Tech Junkie Blog: JavaScript : Selecting Elements in The DOM getElementById, getElementByTagName, getElementByClassName, querySelector, and querySelectorAll

Tuesday, April 18, 2017

JavaScript : Selecting Elements in The DOM getElementById, getElementByTagName, getElementByClassName, querySelector, and querySelectorAll

In JavaScript the DOM is an acronym for "Document Object Model" that's quite a mouthful.  Most people just refer to it as the DOM.  The DOM is basically a collection of objects/elements organized in the tree structure.  To perform any functions in JavaScript you first have to find a reference to the object or element you are working with.  Luckily, there are a few handy JavaScript methods that can help you find the elements in the DOM that you want.

Let's take a look at the methods:


  • getElementById - this method gets the element based on the unique id that is assigned to the                                   element
  • getElementByClassName - this method gets the elements that has the class name that is passed                               into the method
  • getElementByTagName - this method gets the elements that matches the tag name
  • querySelector - this method gets the first child element that matches the CSS selector being                                passed in
  • querySelectorAll - this method gets all the child elements that match the CSS selector

Let's say you have the following markup code:


<!DOCTYPE html>
<html>
<head>
    <title></title>
<meta charset="utf-8" />
</head>
<body>
    <table id="myTable">
        <tr class="row">
            <td>
                <p>Paragraph 1</p>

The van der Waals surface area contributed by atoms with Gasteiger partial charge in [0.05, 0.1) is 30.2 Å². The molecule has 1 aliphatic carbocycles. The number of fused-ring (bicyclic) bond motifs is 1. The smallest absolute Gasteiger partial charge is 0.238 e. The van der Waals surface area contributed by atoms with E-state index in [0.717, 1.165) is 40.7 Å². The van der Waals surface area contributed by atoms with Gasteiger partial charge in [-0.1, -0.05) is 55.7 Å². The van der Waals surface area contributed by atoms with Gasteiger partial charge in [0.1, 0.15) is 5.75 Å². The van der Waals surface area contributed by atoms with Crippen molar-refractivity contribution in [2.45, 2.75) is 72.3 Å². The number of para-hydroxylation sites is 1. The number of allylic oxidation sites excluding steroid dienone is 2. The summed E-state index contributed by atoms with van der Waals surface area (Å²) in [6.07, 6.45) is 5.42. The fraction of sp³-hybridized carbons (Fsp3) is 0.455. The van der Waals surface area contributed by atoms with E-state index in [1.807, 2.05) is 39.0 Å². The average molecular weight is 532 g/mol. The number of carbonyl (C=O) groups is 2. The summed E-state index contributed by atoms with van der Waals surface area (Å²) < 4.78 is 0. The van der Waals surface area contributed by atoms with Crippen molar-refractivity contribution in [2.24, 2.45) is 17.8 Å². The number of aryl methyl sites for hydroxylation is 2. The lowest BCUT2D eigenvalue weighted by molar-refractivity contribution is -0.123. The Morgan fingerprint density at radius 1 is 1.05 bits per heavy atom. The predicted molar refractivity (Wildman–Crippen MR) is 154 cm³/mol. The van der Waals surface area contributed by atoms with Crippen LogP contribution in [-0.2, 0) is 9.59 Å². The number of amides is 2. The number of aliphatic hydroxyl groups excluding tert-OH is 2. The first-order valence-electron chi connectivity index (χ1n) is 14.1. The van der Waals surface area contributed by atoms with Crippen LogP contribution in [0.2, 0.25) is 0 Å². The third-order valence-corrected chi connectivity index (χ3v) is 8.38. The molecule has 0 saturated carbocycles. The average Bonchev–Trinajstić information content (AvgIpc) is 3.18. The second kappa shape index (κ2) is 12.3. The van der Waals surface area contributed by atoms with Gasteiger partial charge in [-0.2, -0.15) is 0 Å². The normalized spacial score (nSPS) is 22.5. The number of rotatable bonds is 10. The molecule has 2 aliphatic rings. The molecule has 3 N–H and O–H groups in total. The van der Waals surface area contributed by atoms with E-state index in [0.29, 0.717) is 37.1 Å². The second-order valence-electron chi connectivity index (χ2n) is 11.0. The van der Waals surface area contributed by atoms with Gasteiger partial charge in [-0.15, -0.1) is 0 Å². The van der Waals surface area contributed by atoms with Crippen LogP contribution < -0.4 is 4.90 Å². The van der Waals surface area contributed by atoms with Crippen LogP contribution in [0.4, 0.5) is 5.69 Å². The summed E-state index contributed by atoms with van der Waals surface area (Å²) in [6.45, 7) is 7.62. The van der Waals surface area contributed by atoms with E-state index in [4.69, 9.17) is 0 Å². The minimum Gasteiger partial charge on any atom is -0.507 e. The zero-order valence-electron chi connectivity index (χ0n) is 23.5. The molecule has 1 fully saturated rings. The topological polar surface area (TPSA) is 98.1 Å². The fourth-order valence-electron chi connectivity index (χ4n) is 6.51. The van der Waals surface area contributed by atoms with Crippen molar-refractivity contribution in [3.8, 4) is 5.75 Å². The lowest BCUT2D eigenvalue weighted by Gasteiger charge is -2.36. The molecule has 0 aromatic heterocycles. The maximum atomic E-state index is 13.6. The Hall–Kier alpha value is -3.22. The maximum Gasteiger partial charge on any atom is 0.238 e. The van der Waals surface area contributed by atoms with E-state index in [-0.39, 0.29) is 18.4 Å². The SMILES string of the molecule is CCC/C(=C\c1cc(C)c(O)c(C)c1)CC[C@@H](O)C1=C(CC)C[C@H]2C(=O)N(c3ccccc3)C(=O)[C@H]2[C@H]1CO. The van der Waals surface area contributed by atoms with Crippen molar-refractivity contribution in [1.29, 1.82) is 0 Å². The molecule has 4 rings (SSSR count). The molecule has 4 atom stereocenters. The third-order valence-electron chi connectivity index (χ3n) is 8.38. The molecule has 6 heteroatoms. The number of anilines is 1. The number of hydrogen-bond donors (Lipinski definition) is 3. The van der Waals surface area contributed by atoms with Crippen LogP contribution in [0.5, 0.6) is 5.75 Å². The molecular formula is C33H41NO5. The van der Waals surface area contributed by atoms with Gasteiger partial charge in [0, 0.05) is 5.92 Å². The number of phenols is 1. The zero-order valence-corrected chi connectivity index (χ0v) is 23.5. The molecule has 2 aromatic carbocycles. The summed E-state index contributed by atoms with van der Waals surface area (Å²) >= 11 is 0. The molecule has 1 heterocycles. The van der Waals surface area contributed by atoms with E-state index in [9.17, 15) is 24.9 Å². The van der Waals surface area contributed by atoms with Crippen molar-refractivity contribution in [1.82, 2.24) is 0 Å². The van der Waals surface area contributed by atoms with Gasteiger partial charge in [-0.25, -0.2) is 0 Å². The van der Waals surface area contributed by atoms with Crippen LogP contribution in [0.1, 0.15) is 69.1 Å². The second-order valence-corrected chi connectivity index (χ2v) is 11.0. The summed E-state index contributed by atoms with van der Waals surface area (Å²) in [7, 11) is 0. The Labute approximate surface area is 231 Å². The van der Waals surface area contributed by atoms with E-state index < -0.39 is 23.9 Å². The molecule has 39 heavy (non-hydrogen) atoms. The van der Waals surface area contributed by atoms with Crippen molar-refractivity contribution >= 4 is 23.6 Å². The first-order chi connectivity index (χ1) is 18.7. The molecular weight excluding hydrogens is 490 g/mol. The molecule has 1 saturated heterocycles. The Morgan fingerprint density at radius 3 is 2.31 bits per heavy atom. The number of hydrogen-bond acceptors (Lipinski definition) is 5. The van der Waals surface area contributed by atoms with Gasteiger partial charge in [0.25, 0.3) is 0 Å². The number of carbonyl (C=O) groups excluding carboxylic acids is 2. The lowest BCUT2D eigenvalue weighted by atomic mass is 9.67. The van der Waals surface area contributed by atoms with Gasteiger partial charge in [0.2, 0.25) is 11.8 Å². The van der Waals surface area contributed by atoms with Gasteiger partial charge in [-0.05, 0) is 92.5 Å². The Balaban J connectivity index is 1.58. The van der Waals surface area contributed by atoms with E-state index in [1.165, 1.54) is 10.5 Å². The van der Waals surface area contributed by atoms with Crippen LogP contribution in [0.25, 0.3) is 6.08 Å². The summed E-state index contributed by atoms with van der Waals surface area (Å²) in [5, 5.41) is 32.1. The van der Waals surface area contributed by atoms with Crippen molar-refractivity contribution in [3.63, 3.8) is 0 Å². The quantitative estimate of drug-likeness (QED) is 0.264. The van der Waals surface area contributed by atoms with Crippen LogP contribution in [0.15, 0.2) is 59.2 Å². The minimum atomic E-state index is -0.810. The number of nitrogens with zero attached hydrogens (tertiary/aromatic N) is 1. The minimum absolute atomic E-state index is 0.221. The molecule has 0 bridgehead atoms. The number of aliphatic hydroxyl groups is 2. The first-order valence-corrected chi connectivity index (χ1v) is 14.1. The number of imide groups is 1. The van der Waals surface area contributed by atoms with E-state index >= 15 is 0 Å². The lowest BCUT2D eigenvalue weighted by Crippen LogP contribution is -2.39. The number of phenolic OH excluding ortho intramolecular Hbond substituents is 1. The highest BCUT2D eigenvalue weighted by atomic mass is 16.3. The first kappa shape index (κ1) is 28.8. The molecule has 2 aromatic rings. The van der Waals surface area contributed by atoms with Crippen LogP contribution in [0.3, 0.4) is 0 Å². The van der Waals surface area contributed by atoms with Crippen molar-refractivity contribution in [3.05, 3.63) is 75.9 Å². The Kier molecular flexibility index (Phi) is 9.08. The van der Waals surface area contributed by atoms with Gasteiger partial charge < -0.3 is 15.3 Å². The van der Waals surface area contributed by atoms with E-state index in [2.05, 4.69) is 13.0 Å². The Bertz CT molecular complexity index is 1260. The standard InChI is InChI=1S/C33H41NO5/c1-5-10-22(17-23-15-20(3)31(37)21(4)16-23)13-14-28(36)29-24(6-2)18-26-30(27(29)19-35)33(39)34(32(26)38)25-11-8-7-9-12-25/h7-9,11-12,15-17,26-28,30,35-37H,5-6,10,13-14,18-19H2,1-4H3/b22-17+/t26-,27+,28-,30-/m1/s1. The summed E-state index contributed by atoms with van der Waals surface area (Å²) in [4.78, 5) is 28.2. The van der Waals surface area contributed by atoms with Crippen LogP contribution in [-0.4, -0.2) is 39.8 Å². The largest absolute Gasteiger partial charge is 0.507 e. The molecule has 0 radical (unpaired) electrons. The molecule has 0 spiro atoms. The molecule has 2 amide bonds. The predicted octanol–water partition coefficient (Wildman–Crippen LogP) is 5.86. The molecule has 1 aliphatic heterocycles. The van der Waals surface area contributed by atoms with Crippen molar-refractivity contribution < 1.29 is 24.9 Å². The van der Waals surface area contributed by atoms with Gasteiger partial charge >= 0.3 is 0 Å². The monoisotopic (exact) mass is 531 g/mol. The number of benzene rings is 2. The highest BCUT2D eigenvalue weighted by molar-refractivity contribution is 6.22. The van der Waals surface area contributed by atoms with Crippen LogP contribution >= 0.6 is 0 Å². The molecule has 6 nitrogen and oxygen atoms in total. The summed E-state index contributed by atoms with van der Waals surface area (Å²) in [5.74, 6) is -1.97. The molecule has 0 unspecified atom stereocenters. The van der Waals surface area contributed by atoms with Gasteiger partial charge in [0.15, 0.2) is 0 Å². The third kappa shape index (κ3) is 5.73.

</td>
        </tr>
        <tr class="row">
            <td>
                <p>Paragraph 2</p>
            </td>
        </tr>
        <tr class="row">
            <td>
                <p>Paragraph 3</p>
            </td>
        </tr>
        <tr class="row">
            <td>
                <p>Paragraph 4</p>
            </td>
        </tr>
        <tr class="row">
            <td>
                <p>Paragraph 5</p>
            </td>
        </tr>
    </table>
    <script src="index.js"></script>
</body>
</html>

How would you select all the paragraph elements?  You would use the getElementByTagName to get all the paragraph tags.

var paragraphs = document.getElementsByTagName("p");

Here is how it looks like on the console.  

















One of the most used method to select an element before jQuery came along was the getElementById method.  This was during the time with grandpa used to walk ten miles in the snow to go to school.  

Here is how grandpa used to write them!

var tableElem = document.getElementById("myTable");

















As you can see grandpa was able to get the table element with the getElementById by passing in the  unique "myTable" id that's assigned to the table.

Now we are going to look how we can use the getElementByClassName method to all the elements with the class "row".

















As you can see we got all the rows in the table.  Generally speaking we don't want to depend on the class name to perform operations on a different type of element such as table row.  Let's say we have four rows with the class "row" but the fifth row has the class "special-row"  if we only look for the class "row" with our search then we would be missing the fifth row.  So in this case the method getElementByTagName is more suitable.

If you've used jQuery before the next two methods should be very familiar to you.  The querySelectAll is the catch all method that will find anything that you pass in by searching through the whole entire DOM.  For instance you can find all the <p> elements by typing in

var paragraphs = document.querySelectorAll("p");















To select classes all you have to do is prefix the class name with a .  remember you can pass any CSS selector as the method parameter.

var rows = document.querySelectorAll(".row");
















Like the querySelectorAll method the querySelector method also take a CSS selector.  However, it stops search for elements when it hits the first element that matches the CSS selector.  For instance if you look for the same "row" class with the querySelector instead of the querySelectorAll method you will only get back one element

var row = document.querySelector(".row");














The most common usage for the querySelector is to get an element by id like the following code

var element = document.querySelector("#myTable");


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